On care (as a sixth sense)

On care (as a sixth sense)

by Pao Camba


Better known as love notes to self, and to anyone who spent their entry into adulthood traversing a maze of chronic conditions. This syllabus invites us to re-write a narrative. It guides us to return to our cribs and cry ourselves to sleep. To hold someone’s hand for the first time. To embrace our imaginary and inanimate friends. To shed the idea that we need less care as adults. It asks us, in a body-centric reality, what is embodiment and how does it feel? 

Unit 1: Radical Realness 

Before I moved to the United States, my early childhood consisted of slipping in and out of hospitals. As my prepubescent body strived to recover from cerebral vasculitis by way of strokes, I developed a very specific relationship with it. This relationship changed as I aged, and over the years the constant need for surveillance and care became embarrassing. I hid all evidence of my medical history from my friends for as long as I could. The separation between my two realities allowed me to control the narrative, to play a role that fed and filled my formative childhood and tween years. It was like dressing up. At one point the pain became harder to mask and the spasticity too abrupt to dissimulate, and my mother insisted that those around me should be aware of my condition. She made it a point to tell my close friends and their parents. In Sick Woman Theory, Johanna Hedva talks about lack of control (and therefore lack of perceived civility) as their body’s “radical realness”. At age 22, I understand that judging the body based on compliance is a language that interprets bodies as mechanical and labor driven, dependent on endurance and capability. At 22 I am able to reject this framework that as a child, I could not.

Unit 2: Eternal Care 

There is a difference between wellness and health. Health being your current condition (often referred to as good or bad health) and wellness meaning to be in a constant state of good health (the implied state of a non chronically ill body). Everyone already has health and not everyone can achieve the label of wellness. To be “well enough to-” (work) is a body that responds as a commodity. Seeing the body as ever changing, vulnerable, and always in need of care is a configuration of survival. Wellness as a byproduct of capitalism negates life-long care. By abandoning the idea of assumed wellness, care and support become more accessible. 

From a biomedical perspective, it is a combination of treatments, procedures and rest that will heal us. What is referred to as alternative medicine (there are too many healing methods to name) differs from culture to culture and is often clumped into one category that is undervalued and overlooked. In attempts to honor eternal care, I chose to attune myself to reiki, to better understand mind, body and spirit healing as I tried to navigate my own pain threshold. I learned to identify pain and discomfort through emotional sensations rather than just physical ones, in what is called “energy connection to the physical body” (e.g. emptiness and isolation as connected and felt in your ribs). I also trained to become a birth Doula, as an ode to body autonomy.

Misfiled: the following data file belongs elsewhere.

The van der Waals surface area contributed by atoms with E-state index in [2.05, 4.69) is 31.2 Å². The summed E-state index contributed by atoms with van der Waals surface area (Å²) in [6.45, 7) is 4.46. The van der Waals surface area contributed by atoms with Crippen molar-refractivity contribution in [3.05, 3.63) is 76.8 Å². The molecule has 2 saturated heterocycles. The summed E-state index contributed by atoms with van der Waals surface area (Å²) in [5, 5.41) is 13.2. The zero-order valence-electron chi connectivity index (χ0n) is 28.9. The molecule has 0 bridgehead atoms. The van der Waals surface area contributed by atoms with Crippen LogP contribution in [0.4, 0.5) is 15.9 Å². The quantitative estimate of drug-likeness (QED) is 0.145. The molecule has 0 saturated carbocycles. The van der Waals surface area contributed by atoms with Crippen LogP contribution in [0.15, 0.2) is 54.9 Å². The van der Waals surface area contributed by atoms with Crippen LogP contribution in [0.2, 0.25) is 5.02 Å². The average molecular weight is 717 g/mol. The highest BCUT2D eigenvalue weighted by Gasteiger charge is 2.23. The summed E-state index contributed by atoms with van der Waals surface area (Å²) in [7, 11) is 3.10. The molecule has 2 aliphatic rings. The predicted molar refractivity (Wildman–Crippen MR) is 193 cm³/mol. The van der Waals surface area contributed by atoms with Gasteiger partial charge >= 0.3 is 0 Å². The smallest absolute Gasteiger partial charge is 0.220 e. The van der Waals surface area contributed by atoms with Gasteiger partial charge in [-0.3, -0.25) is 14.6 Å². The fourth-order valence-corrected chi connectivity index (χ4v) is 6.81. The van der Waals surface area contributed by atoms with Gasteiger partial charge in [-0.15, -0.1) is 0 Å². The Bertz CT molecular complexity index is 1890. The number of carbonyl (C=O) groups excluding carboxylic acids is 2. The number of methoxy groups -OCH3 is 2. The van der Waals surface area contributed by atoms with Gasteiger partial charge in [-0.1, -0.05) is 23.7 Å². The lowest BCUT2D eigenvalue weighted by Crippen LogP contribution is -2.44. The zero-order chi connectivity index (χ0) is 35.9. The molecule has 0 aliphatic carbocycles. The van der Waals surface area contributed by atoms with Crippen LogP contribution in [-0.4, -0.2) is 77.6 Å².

Unit 3: On being abstract 

In Glitch Feminism, Legacy Russell says, “We use body to give material form to an idea that has no form, an assemblage that is abstract. The concept of a body houses within it social, political and cultural discourses, which change based on where the body is situated and how it is read”. 

Chronic conditions, such as cerebral vasculitis and spastic dystonia, can affect the body both internally and externally. Vasculitis causes vessel walls to thicken and narrow, cutting off vital blood supply to tissues and organs. Symptoms include fatigue, weight loss, and muscle/joint pain. Spastic dystonia is a neurological condition that is characterized by reflexes and tendon jerks, as well as muscle contractions. Rather than providing excuses and blaming the unpredictable factors of my nervous system, this abstract, non-performative version of the self allows me to claim space and movement as my own. My ungovernable, velocity dependent foot spasms create their own score. Distancing them from an idea of objective referents, they are entirely gestural, they are abstract. A body that challenges convention introduces disruption. We are not born with standards. Pursuing this abstraction rejects illness as transient and acknowledges that vulnerability is the only default. 


Love is our medium, the medium we will use for this class and for the rest of our lives. Our toolkit is to remember that grief is sacred and that individualism will only set us back, as healing has always been communal. To explore, both the world and our corporeality. To think of care as a sixth sense. 

The first and only assignment, which you’ll come back to at different times for different reasons, is to define, what is a body? Body is a word, a categorization, a performance. It can be flesh but also soul. Allow yourself to shapeshift. Execute a representation of body (or detachment thereof). 

Reading Material 

Glitch Feminism, Legacy Russell 
How to be a Person in the Age of Autoimmunity, Carolyn Lazard 
Sick Woman Theory, Johanna Hedva 
Braiding Sweetgrass, Robin Wall Kimmerer
Care Work: Dreaming Disability Justice, Leah Lakshmi Piepzna-Samarasinha
The Body Keeps the Score, Bessel van der Kolk